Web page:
If you’re using ghee for sautéing and use a non-stick pan as I do, you know it takes quite a while until you finish that container of ghee or clarified butter. I don’t use that much fat for sautéing, so it usually takes me at least a couple of months to go through the whole container. And at a certain point, I had to do some research to make sure what I’m cooking with is still perfectly fine to use. That’s how I learned about spoilage, shelf life, and storage methods of ghee.
In this article, I’m going to cover all these topics and share my findings with you. And since ghee is a type of clarified butter, and many people use these terms interchangeably, I’m going to do the same here. The production process and resulting taste of ghee are slightly different from clarified butter, but pretty much the same guidelines apply to both. Let’s go through them.
Can Ghee Go Bad? How Do You Know If Ghee Has Gone Bad?
Like all food products, ghee can go bad. But if you take good care of it, it doesn’t spoil quickly ([SG]). Since clarified butter doesn’t have any milk solids, it keeps much better than butter. And we all know that butter lasts pretty long compared to most other dairy products.
So what you need to know is how to tell if your ghee is off or not. Let’s start with some characteristics of “healthy” ghee and clarified butter. Both are yellow-gold in color, and solid in the fridge. If you decide to store either at room temperature, the top layer might liquefy, as the melting point is around 76° F (or 24° C) ([ILG]). In that regard, ghee is quite similar to coconut oil. So if your ghee arrived with some liquid on top or it has started to “separate” on the counter on a warm day, these are not harmful, just the results of melting. When it comes to smell and taste, clarified butter resembles butter, while ghee has a more nutty flavor due to milk solids being caramelized in the production process ([FAH]).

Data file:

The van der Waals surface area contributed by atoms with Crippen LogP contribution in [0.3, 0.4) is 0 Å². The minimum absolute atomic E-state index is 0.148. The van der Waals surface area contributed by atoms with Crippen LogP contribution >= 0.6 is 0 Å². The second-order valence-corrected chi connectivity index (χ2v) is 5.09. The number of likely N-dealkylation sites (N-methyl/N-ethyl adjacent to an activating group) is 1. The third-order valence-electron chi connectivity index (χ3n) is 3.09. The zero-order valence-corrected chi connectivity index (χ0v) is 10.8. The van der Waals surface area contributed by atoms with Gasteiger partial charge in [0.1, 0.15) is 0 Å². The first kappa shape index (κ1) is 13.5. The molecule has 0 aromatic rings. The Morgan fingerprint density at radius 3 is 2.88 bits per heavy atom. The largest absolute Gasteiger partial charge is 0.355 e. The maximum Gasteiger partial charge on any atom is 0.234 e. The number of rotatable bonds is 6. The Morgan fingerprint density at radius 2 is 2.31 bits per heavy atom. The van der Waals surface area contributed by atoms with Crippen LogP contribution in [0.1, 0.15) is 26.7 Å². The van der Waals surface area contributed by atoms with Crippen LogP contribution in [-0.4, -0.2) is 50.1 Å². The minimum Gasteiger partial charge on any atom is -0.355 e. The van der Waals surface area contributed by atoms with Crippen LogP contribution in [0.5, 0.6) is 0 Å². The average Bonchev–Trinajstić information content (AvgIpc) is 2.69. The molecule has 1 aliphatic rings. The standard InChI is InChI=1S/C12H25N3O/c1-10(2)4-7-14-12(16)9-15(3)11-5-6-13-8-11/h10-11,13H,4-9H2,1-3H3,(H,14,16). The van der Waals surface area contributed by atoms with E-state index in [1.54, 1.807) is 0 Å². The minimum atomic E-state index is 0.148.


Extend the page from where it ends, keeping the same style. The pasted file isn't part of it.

When it comes to ghee going bad, look for changes in color, smell, and taste. Sour smell or taste, or lack of the fresh nutty flavor in ghee, are sure signs of ghee going rancid. While it’s most likely safe to use that ghee, its taste is subpar, and it’s better to throw it out. If it has started to turn white, that’s caused by oxidation, and the reason is most likely that you forgot to close it tightly. Cut off the white part and then some, and use the remaining portion provided it’s okay. Of course, if there’s mold or the clarified butter smells really bad, just throw it out.
Now it’s time to talk about how long you can keep that container of ghee around until things start to go south.
How Long Does Ghee Last?
Well, this one is tricky, as the answer depends on who you ask. Different companies provide different guidelines. Some say it’s best within a year of opening ([LP]), while others suggest 3 months for top quality ([SG]). But if you take good care of it (more on that a bit later), it can last pretty much indefinitely ([FAH]) and taste really good for years.
While all ghee and clarified butter containers come with a best-by date, it’s only a reference point ([ILG]) of how long, at the very least, the product should retain peak quality. So if you follow good storage practices, you can surely get at least a few months of additional shelf life, if not more. I, for one, finished my last container of ghee 4 or 5 months after the date on the label, and there were no issues with the fat whatsoever. As usual, if the product is past the best-by date, make sure to check for signs of spoilage before using.